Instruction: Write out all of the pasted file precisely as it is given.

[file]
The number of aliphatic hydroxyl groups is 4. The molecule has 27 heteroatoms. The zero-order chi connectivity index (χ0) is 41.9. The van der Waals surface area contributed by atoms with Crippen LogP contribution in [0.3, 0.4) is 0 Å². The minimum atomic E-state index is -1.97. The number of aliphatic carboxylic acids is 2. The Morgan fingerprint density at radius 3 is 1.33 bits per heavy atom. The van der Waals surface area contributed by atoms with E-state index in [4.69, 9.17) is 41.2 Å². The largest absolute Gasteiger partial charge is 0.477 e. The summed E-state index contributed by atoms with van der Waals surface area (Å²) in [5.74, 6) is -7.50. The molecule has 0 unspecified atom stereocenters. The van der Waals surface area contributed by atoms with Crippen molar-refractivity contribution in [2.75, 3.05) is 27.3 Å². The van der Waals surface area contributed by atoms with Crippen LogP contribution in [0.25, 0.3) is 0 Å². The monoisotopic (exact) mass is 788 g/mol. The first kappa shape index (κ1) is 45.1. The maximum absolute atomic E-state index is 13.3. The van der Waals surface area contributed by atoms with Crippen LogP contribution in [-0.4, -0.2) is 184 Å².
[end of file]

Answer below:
The number of aliphatic hydroxyl groups is 4. The molecule has 27 heteroatoms. The zero-order chi connectivity index (χ0) is 41.9. The van der Waals surface area contributed by atoms with Crippen LogP contribution in [0.3, 0.4) is 0 Å². The minimum atomic E-state index is -1.97. The number of aliphatic carboxylic acids is 2. The Morgan fingerprint density at radius 3 is 1.33 bits per heavy atom. The van der Waals surface area contributed by atoms with E-state index in [4.69, 9.17) is 41.2 Å². The largest absolute Gasteiger partial charge is 0.477 e. The summed E-state index contributed by atoms with van der Waals surface area (Å²) in [5.74, 6) is -7.50. The molecule has 0 unspecified atom stereocenters. The van der Waals surface area contributed by atoms with Crippen molar-refractivity contribution in [2.75, 3.05) is 27.3 Å². The van der Waals surface area contributed by atoms with Crippen LogP contribution in [0.25, 0.3) is 0 Å². The monoisotopic (exact) mass is 788 g/mol. The first kappa shape index (κ1) is 45.1. The maximum absolute atomic E-state index is 13.3. The van der Waals surface area contributed by atoms with Crippen LogP contribution in [-0.4, -0.2) is 184 Å².